New Zealand based Photonz Corporation is lookig forward to entering a new phase of being a commercial-ready producer of eicosapentaenoic acid (EPA) from fermented algae. Photonz chief executive Dr Greg Collier spoke as part of an AusBiotech 2012 panel focused on the challenges facing the biotech sector, where he highlighted Photonz’s innovative and de-risked business model and the company’s recent progress.
Photonz is entering a new phase of talks with potential partners and collaborators, he told attendees of the conference in Melbourne, as the process of up-scaling to commercial production is almost complete.
“In the last three months, and for the first time, we have successfully produced significant quantities of high-purity EPA in a process suited to commercial production,” Dr Collier said at the conference.
“We’re now up-scaling this process and expecting, in Q1 of next year, to be at commercial manufacturing level.
“Our expectation is that Photonz will be the first algae producer able to manufacture this high-purity EPA product for supply into an already established market.”
Dr Collier said initial fermentation of the marine microalgae biomass would occur at a UK-based facility, with further downstream processing needed to arrive at high-purity EPA products to be undertaken at sites in Europe. Developed by Photonz in New Zealand, the manufacturing process is also based on the results of a pilot project undertaken in Canada in 2011.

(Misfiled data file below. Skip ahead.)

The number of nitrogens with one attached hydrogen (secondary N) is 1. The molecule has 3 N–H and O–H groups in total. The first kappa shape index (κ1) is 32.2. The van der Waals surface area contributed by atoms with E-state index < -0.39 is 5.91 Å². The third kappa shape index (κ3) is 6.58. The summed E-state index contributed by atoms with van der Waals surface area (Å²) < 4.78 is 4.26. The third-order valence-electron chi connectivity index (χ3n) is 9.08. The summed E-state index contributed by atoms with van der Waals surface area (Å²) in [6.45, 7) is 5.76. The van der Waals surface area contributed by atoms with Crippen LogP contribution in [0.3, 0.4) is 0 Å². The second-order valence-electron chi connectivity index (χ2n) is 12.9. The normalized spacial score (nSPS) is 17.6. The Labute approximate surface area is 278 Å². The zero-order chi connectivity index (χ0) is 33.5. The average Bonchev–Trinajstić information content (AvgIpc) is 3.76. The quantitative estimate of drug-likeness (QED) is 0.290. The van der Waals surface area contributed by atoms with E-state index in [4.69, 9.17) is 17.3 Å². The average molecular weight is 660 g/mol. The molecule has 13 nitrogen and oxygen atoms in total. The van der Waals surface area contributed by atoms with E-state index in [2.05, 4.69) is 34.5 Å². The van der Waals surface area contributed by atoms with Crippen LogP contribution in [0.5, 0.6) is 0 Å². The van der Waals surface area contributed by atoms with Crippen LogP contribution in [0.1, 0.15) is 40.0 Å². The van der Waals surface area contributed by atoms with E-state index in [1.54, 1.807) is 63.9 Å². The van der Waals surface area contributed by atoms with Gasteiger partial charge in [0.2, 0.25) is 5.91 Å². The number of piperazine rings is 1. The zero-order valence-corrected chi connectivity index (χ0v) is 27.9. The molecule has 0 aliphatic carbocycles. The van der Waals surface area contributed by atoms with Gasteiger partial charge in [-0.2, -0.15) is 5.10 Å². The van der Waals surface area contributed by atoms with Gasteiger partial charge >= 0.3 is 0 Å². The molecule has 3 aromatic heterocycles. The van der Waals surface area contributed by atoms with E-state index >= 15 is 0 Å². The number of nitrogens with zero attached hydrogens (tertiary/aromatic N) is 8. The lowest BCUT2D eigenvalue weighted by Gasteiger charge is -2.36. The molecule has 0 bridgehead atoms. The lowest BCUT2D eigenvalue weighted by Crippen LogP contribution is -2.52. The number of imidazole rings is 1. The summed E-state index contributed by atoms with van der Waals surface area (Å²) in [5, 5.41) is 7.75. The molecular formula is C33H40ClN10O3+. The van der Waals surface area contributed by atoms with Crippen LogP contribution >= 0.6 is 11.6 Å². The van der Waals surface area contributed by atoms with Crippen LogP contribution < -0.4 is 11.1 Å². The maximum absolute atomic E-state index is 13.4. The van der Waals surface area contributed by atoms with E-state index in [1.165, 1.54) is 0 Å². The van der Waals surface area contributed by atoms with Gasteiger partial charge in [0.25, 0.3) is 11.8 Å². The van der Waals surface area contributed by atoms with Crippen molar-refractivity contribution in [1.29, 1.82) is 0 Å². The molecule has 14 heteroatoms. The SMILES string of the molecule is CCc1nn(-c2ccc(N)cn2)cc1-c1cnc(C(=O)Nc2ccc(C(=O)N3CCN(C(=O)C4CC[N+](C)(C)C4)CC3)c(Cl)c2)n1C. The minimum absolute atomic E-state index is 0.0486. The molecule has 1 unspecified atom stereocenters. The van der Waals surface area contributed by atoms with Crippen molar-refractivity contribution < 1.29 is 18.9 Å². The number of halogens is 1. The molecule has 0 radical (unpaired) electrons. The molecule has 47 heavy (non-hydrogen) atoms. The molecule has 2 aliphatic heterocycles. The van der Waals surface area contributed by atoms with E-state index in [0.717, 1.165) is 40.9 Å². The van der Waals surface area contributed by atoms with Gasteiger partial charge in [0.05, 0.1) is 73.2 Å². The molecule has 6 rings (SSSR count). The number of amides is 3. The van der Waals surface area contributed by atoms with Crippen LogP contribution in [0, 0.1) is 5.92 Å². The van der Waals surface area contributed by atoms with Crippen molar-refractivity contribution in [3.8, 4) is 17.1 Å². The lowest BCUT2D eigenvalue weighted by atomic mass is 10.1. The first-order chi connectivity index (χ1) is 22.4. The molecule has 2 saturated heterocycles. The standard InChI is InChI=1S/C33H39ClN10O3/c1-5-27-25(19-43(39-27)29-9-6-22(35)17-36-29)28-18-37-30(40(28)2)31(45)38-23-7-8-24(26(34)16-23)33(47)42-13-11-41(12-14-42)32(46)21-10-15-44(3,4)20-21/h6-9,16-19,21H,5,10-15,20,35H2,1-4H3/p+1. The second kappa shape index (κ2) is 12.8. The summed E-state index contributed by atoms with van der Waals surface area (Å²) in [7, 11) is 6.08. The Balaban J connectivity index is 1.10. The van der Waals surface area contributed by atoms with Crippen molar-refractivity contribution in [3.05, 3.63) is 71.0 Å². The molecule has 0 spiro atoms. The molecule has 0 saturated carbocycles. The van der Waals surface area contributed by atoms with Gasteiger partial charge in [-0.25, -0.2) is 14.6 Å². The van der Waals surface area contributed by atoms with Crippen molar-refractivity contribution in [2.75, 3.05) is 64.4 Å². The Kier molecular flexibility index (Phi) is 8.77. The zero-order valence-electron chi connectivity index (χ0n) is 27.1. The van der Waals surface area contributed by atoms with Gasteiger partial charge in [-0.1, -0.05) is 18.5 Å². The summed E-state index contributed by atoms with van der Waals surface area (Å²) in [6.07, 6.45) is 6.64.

The process has been shown the ability to produce EPA within a range of predetermined purities, from 20% – 25% EPA in a basic form and up to highly-pure 97% EPA suited to pharmaceutical applications.
Talks were now underway with a view to securing access to key markets and supply contracts for EPA products at varying purity levels, Dr Collier said. It is an exciting time for Photonz which is “reaching the point of monetising this opportunity”.
“We are engaging in discussions with numerous potential partners for the different products in the range,” Dr Collier said.
Producing EPA via algae fermentation offers significant advantages in terms of scalability, quality, and the regularity of supply, and also environmental sustainability as it is most commonly derived from fish oil.